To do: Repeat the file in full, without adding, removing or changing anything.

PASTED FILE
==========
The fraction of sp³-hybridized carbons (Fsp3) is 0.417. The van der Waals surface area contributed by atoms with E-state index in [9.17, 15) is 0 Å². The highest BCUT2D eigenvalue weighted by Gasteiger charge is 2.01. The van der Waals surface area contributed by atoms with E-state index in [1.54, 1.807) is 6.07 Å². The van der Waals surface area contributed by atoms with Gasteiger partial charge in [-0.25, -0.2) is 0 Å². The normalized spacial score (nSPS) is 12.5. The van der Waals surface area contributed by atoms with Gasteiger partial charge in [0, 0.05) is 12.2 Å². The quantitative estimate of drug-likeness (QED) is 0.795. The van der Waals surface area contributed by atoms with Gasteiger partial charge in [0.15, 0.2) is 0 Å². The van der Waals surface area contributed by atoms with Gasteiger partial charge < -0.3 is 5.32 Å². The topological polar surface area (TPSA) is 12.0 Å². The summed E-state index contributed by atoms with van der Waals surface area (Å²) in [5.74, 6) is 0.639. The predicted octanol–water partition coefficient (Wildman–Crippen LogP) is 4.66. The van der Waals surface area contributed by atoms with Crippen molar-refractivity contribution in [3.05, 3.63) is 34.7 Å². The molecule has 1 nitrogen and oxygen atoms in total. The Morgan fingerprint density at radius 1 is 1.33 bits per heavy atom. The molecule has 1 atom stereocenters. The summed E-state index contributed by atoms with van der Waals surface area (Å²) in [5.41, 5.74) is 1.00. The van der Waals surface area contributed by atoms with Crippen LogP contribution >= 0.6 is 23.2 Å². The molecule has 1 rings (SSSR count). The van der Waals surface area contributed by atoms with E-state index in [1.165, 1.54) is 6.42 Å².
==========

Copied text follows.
The fraction of sp³-hybridized carbons (Fsp3) is 0.417. The van der Waals surface area contributed by atoms with E-state index in [9.17, 15) is 0 Å². The highest BCUT2D eigenvalue weighted by Gasteiger charge is 2.01. The van der Waals surface area contributed by atoms with E-state index in [1.54, 1.807) is 6.07 Å². The van der Waals surface area contributed by atoms with Gasteiger partial charge in [-0.25, -0.2) is 0 Å². The normalized spacial score (nSPS) is 12.5. The van der Waals surface area contributed by atoms with Gasteiger partial charge in [0, 0.05) is 12.2 Å². The quantitative estimate of drug-likeness (QED) is 0.795. The van der Waals surface area contributed by atoms with Gasteiger partial charge in [0.15, 0.2) is 0 Å². The van der Waals surface area contributed by atoms with Gasteiger partial charge < -0.3 is 5.32 Å². The topological polar surface area (TPSA) is 12.0 Å². The summed E-state index contributed by atoms with van der Waals surface area (Å²) in [5.74, 6) is 0.639. The predicted octanol–water partition coefficient (Wildman–Crippen LogP) is 4.66. The van der Waals surface area contributed by atoms with Crippen molar-refractivity contribution in [3.05, 3.63) is 34.7 Å². The molecule has 1 nitrogen and oxygen atoms in total. The Morgan fingerprint density at radius 1 is 1.33 bits per heavy atom. The molecule has 1 atom stereocenters. The summed E-state index contributed by atoms with van der Waals surface area (Å²) in [5.41, 5.74) is 1.00. The van der Waals surface area contributed by atoms with Crippen LogP contribution >= 0.6 is 23.2 Å². The molecule has 1 rings (SSSR count). The van der Waals surface area contributed by atoms with E-state index in [1.165, 1.54) is 6.42 Å².